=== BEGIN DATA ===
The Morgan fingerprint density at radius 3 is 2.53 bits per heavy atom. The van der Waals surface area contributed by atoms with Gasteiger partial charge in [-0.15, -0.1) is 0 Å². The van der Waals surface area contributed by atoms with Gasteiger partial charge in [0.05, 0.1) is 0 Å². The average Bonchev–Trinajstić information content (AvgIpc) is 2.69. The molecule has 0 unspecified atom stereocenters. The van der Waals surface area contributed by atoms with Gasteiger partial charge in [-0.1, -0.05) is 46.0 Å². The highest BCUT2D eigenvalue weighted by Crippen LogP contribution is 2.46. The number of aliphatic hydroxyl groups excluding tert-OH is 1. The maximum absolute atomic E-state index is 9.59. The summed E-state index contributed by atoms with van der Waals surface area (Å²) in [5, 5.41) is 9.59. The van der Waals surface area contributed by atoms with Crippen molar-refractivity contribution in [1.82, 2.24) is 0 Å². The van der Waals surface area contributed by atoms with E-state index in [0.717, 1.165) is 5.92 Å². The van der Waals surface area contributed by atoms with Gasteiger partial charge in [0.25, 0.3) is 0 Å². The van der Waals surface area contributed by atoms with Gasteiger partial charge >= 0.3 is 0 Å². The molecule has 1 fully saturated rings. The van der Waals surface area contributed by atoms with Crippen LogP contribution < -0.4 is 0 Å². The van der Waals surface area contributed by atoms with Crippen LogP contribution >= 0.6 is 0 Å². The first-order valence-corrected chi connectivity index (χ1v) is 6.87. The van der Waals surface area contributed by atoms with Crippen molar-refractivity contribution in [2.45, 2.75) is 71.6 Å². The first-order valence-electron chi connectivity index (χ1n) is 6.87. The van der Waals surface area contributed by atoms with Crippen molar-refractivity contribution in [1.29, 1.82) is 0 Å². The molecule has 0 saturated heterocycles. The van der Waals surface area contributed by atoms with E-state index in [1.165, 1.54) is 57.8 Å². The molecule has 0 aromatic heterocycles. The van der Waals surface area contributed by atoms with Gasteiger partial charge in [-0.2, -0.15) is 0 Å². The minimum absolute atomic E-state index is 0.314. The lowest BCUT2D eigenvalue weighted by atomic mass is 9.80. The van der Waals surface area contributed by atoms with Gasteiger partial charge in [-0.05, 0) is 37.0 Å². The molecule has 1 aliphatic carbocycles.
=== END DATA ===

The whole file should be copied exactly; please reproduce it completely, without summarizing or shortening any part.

The Morgan fingerprint density at radius 3 is 2.53 bits per heavy atom. The van der Waals surface area contributed by atoms with Gasteiger partial charge in [-0.15, -0.1) is 0 Å². The van der Waals surface area contributed by atoms with Gasteiger partial charge in [0.05, 0.1) is 0 Å². The average Bonchev–Trinajstić information content (AvgIpc) is 2.69. The molecule has 0 unspecified atom stereocenters. The van der Waals surface area contributed by atoms with Gasteiger partial charge in [-0.1, -0.05) is 46.0 Å². The highest BCUT2D eigenvalue weighted by Crippen LogP contribution is 2.46. The number of aliphatic hydroxyl groups excluding tert-OH is 1. The maximum absolute atomic E-state index is 9.59. The summed E-state index contributed by atoms with van der Waals surface area (Å²) in [5, 5.41) is 9.59. The van der Waals surface area contributed by atoms with Crippen molar-refractivity contribution in [1.82, 2.24) is 0 Å². The van der Waals surface area contributed by atoms with E-state index in [0.717, 1.165) is 5.92 Å². The van der Waals surface area contributed by atoms with Gasteiger partial charge in [0.25, 0.3) is 0 Å². The van der Waals surface area contributed by atoms with Gasteiger partial charge >= 0.3 is 0 Å². The molecule has 1 fully saturated rings. The van der Waals surface area contributed by atoms with Crippen LogP contribution < -0.4 is 0 Å². The van der Waals surface area contributed by atoms with Crippen LogP contribution >= 0.6 is 0 Å². The first-order valence-corrected chi connectivity index (χ1v) is 6.87. The van der Waals surface area contributed by atoms with Crippen molar-refractivity contribution in [2.45, 2.75) is 71.6 Å². The first-order valence-electron chi connectivity index (χ1n) is 6.87. The van der Waals surface area contributed by atoms with Crippen molar-refractivity contribution in [1.29, 1.82) is 0 Å². The molecule has 0 saturated heterocycles. The van der Waals surface area contributed by atoms with E-state index in [1.165, 1.54) is 57.8 Å². The molecule has 0 aromatic heterocycles. The van der Waals surface area contributed by atoms with Gasteiger partial charge in [-0.2, -0.15) is 0 Å². The minimum absolute atomic E-state index is 0.314. The lowest BCUT2D eigenvalue weighted by atomic mass is 9.80. The van der Waals surface area contributed by atoms with Gasteiger partial charge in [-0.05, 0) is 37.0 Å². The molecule has 1 aliphatic carbocycles.